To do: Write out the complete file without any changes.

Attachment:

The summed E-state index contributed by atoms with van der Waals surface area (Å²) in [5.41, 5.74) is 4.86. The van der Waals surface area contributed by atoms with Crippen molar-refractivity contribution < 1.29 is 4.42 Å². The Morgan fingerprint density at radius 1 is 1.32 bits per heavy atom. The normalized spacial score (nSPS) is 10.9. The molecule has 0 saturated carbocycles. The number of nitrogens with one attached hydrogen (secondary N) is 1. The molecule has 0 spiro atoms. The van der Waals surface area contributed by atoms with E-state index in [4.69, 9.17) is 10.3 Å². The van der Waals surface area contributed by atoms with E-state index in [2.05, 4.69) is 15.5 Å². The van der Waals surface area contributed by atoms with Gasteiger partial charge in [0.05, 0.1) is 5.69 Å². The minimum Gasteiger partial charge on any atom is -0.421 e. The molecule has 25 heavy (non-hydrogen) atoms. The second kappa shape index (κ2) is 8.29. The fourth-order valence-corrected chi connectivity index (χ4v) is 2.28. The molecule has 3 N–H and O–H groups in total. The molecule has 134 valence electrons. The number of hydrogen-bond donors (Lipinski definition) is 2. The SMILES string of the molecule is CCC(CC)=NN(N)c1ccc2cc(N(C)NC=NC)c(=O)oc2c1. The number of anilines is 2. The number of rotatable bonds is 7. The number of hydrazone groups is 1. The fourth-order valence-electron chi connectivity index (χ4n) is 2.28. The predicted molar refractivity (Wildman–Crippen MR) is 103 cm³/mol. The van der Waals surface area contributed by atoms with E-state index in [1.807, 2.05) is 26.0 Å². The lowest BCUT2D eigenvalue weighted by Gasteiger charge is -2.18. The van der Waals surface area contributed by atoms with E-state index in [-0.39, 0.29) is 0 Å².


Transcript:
The summed E-state index contributed by atoms with van der Waals surface area (Å²) in [5.41, 5.74) is 4.86. The van der Waals surface area contributed by atoms with Crippen molar-refractivity contribution < 1.29 is 4.42 Å². The Morgan fingerprint density at radius 1 is 1.32 bits per heavy atom. The normalized spacial score (nSPS) is 10.9. The molecule has 0 saturated carbocycles. The number of nitrogens with one attached hydrogen (secondary N) is 1. The molecule has 0 spiro atoms. The van der Waals surface area contributed by atoms with E-state index in [4.69, 9.17) is 10.3 Å². The van der Waals surface area contributed by atoms with E-state index in [2.05, 4.69) is 15.5 Å². The van der Waals surface area contributed by atoms with Gasteiger partial charge in [0.05, 0.1) is 5.69 Å². The minimum Gasteiger partial charge on any atom is -0.421 e. The molecule has 25 heavy (non-hydrogen) atoms. The second kappa shape index (κ2) is 8.29. The fourth-order valence-corrected chi connectivity index (χ4v) is 2.28. The molecule has 3 N–H and O–H groups in total. The molecule has 134 valence electrons. The number of hydrogen-bond donors (Lipinski definition) is 2. The SMILES string of the molecule is CCC(CC)=NN(N)c1ccc2cc(N(C)NC=NC)c(=O)oc2c1. The number of anilines is 2. The number of rotatable bonds is 7. The number of hydrazone groups is 1. The fourth-order valence-electron chi connectivity index (χ4n) is 2.28. The predicted molar refractivity (Wildman–Crippen MR) is 103 cm³/mol. The van der Waals surface area contributed by atoms with E-state index in [1.807, 2.05) is 26.0 Å². The lowest BCUT2D eigenvalue weighted by Gasteiger charge is -2.18. The van der Waals surface area contributed by atoms with E-state index in [-0.39, 0.29) is 0 Å².